OK, I think I know what we differ on. I don't see government as some evil entity. We need government. The reason you distrust government, and rightly so, is because we have an illusion of government and political choice. It is quite clear that our government does not work in the interests of the majority, but for the few, and those few have a firm grip on government.

This isn't an argument about the need for a government or not - that's a separate debate. It's an argument for whether a government can or should intervene in the banking system, without completely screwing it up.

The government's actions have only succeeded in pushing a distributed risk into a centralised one. When the risk was distributed, it allowed individuals to take responsibility for their actions and kept the banks in their box - if they acted rashly, there was a run and they then failed.

Now the risk is centralised, it has allowed the banks to grow massively, along with the risks of them doing so. At first, the politicians thought it was great - the economy was booming, credit was flowing etc. Now, we are seeing the disastrous consequences of naive policy by the central planners. The problem is, there is no easy way to go back, other than the financial system collapsing or ever more distorting policy, which mangles price signals, adds moral hazard and puts the banks control above that of the government.

This is why I have sympathy for your cause... the system is f**ked). However, I find your solution unsuitable at best, but at worst, extremely dangerous.

Nassim Nicholas Taleb knows the dangers of pushing risk from the frequent, but low impact, out to the occasional, but extreme collapse, as outlined in his Black Swan theory. I think he is exactly right too.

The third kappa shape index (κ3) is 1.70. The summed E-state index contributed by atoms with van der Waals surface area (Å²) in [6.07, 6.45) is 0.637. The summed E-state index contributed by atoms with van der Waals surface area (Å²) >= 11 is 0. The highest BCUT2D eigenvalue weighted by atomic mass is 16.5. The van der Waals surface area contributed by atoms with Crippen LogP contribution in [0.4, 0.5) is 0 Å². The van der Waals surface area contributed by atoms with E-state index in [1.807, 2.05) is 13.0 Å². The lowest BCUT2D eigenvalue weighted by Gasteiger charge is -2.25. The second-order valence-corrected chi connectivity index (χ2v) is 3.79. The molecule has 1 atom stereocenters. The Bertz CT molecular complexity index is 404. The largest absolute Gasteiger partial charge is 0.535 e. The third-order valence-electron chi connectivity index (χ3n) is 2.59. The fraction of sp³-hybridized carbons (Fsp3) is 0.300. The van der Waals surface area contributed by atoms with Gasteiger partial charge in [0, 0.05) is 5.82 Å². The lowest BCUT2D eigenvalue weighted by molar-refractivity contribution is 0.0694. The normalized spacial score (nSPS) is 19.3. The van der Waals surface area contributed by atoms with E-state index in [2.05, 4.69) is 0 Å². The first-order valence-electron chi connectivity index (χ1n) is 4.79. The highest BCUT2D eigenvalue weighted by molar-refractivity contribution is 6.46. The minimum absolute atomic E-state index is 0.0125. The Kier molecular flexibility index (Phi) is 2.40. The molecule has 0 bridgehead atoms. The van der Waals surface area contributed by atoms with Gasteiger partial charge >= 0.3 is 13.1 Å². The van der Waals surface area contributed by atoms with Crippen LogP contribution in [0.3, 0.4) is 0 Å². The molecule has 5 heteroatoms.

Link to comment
Share on other sites

This isn't an argument about the need for a government or not - that's a separate debate. It's an argument for whether a government can or should intervene in the banking system, without completely screwing it up.

Well that's pretty obvious. The electorate will vote for the government that promises the most gifts from the treasury. That's why an independent body is required to manage monetary policy.

Link to comment
Share on other sites

That is why I get the feeling that having an interest rate on money is probably an important component of a functioning capitalist system

On the contrary. Interest , regardless of the loan, is the cancer causes banks to lend without due diligence. That is usury. If banks only got a return on their loan if the loan performed, they would be more careful lenders. In other words if the banks had a share in profits, if there are profits, then that form of interest rate would exactly match the growth in the economy. That is after all what the interest rate is supposed to be. Lending for interest on every loan, regardless if the loan grows the economy leads banks to prefer mortgage lending to as many as possible, without regard for their long term ability to repay, and then sell on the loan in a derivative package, and that contributes almost zero to the growth of the economy.

Link to comment
Share on other sites

Yes, I agree. Private banks would still lend money at interest under our proposed system. The free market interest rate would level would supply much needed real world information to the body responsible for controlling the quantity of money circulating.